Building strong external obliques isn’t just for bodybuilders or fighters. Training rotational force helps athletes of all sports develop strength in an upright position.


For sports like baseball, discus, hammer, and shotput throwing, rotational training is a no-brainer, as it closely mimics the actions of competition. But postural strength is an important factor in all sports performance. Not only does a strong core protect our internal organs from injury, but it also allows us to maintain a stiff torso whilst being under external forces. This prevents the spine from moving in ways it’s not supposed to move. Just think of a football player getting tackled, or a strongman under a yoke.



A Three-Tiered Approach

Training rotational force strengthens anti-rotational properties, or our ability to stay facing forward and upright under external force. Using this training for anti-rotational purposes can be key to success even in events like sprinting, where minimising torso spin is critical to creating maximal downward force.


Rotational work often gets negative reviews because it can place a high amount of stress on the spine if done poorly. However, when done correctly in a way that allows for hip movement, it can be highly effective for sport performance and transfer of power.


I like to take a three-tiered approach:


  • Rotational exercises: Working with trunk rotation
  • Anti-rotational exercises: Not allowing rotation during the movement
  • Offset exercises: Creating stress through imbalance.


Let’s have a look at a few fantastic exercises for each approach.


Rotational Exercises


1. Russian Twist

This can be done either seated on the floor or using a decline bench. To increase the intensity on the lower abdominals, hold a dumbbell or weight plate in your hands, and rotate side to side under control. If you are seated on the floor, keep your feet elevated. However you do it, make sure to maintain good posture.



2. Medicine Ball Rotation Throw

Holding a medicine ball or slam ball, stand perpendicular to a solid wall (or you can throw to a partner). Throw the ball as hard as possible against the wall, rotating at the hips. You can also use the rebound (or throw back from your partner) to gain anti-rotational strength by absorbing the impact.


3. Woodchop

Can be done with a cable machine, resistance band, or even a weight plate. If using a cable or band, stand perpendicular to the fixture and turn at the torso, allowing hip rotation, then push away. Control the movement on the eccentric until complete.



Anti-Rotational Exercises


1. Pallof Press

Using a cable machine or resistance band, start similarly to a woodchop, but hold the attachment at the torso. Maintaining upright posture, press the attachment away from your body until your arms are locked out in front of you, then return. This completes 1 rep. Ensure you maintain an upright posture throughout. Do not allow the resistance to turn your body.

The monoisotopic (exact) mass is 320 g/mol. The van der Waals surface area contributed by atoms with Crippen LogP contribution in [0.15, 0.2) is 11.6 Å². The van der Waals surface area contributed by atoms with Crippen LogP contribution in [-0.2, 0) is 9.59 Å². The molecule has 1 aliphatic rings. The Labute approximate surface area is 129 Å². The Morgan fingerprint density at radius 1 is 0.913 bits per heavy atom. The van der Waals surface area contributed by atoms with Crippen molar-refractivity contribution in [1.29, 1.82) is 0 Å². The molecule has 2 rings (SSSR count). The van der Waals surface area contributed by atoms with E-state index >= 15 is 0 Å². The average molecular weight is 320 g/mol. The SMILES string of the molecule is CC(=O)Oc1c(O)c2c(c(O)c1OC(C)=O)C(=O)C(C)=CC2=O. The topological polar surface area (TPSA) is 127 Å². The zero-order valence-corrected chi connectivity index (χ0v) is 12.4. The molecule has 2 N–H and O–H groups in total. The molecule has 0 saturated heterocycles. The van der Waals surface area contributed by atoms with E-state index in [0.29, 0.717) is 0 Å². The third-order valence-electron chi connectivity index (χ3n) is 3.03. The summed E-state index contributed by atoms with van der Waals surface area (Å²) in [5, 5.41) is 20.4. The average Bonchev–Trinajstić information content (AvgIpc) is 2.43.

Training rotational force strengthens anti-rotational properties in the body.

2. Plank Variations

Hold yourself off the floor using your forearms and toes, creating a straight line from your shoulders down to your feet. Do not allow your hips to sag or lift too high. Create constant tension in the abdominals and glutes to maintain posture. Variations include side planks and changing the amount of points of contact with the floor (i.e. 2 feet + 1 hand, 2 hands + 1 foot etc.)
Training rotational force strengthens anti-rotational properties in the body.

3. Rollouts

Using an ab wheel or loaded barbell (light to begin with), kneel on the floor and roll forward while maintaining a strong posture. Do not allow your hips to break the line by sagging or lifting. Continue forward until you feel you cannot hold position, then return to the start. To increase the intensity you can progress to starting on your toes.
Training rotational force strengthens anti-rotational properties in the body.

Offset Exercises


1. Briefcase Carries

This is a one-handed farmer's carry, so grab a heavy dumbbell, kettlebell, or farmer's handle and walk for a set distance. The difficulty here is maintaining an upright posture under an uneven load. Focus on staying upright and creating tension through the mid-section.
Training rotational force strengthens anti-rotational properties in the body.

2. Uneven Farmers Walks

Use farmers handles or dumbbells, but hold different weights in each hand. This places a higher stress on one side of the body, so it is important to create tension and maintain posture.

3. Overhead Walks

Holding dumbbells, a loaded barbell, or a yoke frame above your head at lockout, walk forward for a set distance. The yoke frame will be the most difficult of these, as it will sway forward and back, challenging the integrity of your posture. It is essential to brace throughout and focus on maintaining correct form.

A 360-Degree View of Strength

There are many more exercises you could add, but I suggest starting with these and branching out from there. Focus on technique, and remember not to twist too far or too fast with the rotational work. When applicable, always turn the hips with the torso.
Hours upon hours of crunches are a thing of the past for athletes. Take a 360-degree view of strength by including rotational and anti-rotational exercise in your programming. You’ll get stronger and look pretty good - always a bonus, right?
More on Core Stability:
Photo 1 courtesy of Shutterstock.
All other photos courtesy of Rob Nitman.